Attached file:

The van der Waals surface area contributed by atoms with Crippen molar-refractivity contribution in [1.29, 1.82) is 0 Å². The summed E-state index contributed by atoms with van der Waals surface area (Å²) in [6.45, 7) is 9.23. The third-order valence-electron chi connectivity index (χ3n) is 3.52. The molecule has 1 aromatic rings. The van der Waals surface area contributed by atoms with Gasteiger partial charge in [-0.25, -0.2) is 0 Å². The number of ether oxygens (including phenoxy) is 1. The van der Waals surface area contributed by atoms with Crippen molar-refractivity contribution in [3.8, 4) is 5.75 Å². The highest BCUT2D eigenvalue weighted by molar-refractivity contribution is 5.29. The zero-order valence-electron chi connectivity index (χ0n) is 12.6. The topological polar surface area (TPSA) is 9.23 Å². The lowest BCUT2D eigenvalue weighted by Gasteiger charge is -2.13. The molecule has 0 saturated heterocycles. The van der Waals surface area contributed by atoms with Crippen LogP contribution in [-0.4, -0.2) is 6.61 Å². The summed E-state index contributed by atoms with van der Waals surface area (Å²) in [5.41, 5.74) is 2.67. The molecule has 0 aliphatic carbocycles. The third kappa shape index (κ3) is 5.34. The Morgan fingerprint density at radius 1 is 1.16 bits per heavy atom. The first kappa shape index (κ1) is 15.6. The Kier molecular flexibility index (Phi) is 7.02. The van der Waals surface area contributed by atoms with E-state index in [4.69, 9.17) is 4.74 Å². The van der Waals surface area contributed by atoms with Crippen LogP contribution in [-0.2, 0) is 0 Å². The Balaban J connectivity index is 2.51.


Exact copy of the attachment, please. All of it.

The van der Waals surface area contributed by atoms with Crippen molar-refractivity contribution in [1.29, 1.82) is 0 Å². The summed E-state index contributed by atoms with van der Waals surface area (Å²) in [6.45, 7) is 9.23. The third-order valence-electron chi connectivity index (χ3n) is 3.52. The molecule has 1 aromatic rings. The van der Waals surface area contributed by atoms with Gasteiger partial charge in [-0.25, -0.2) is 0 Å². The number of ether oxygens (including phenoxy) is 1. The van der Waals surface area contributed by atoms with Crippen molar-refractivity contribution in [3.8, 4) is 5.75 Å². The highest BCUT2D eigenvalue weighted by molar-refractivity contribution is 5.29. The zero-order valence-electron chi connectivity index (χ0n) is 12.6. The topological polar surface area (TPSA) is 9.23 Å². The lowest BCUT2D eigenvalue weighted by Gasteiger charge is -2.13. The molecule has 0 saturated heterocycles. The van der Waals surface area contributed by atoms with Crippen LogP contribution in [-0.4, -0.2) is 6.61 Å². The summed E-state index contributed by atoms with van der Waals surface area (Å²) in [5.41, 5.74) is 2.67. The molecule has 0 aliphatic carbocycles. The third kappa shape index (κ3) is 5.34. The Morgan fingerprint density at radius 1 is 1.16 bits per heavy atom. The first kappa shape index (κ1) is 15.6. The Kier molecular flexibility index (Phi) is 7.02. The van der Waals surface area contributed by atoms with E-state index in [4.69, 9.17) is 4.74 Å². The van der Waals surface area contributed by atoms with Crippen LogP contribution in [-0.2, 0) is 0 Å². The Balaban J connectivity index is 2.51.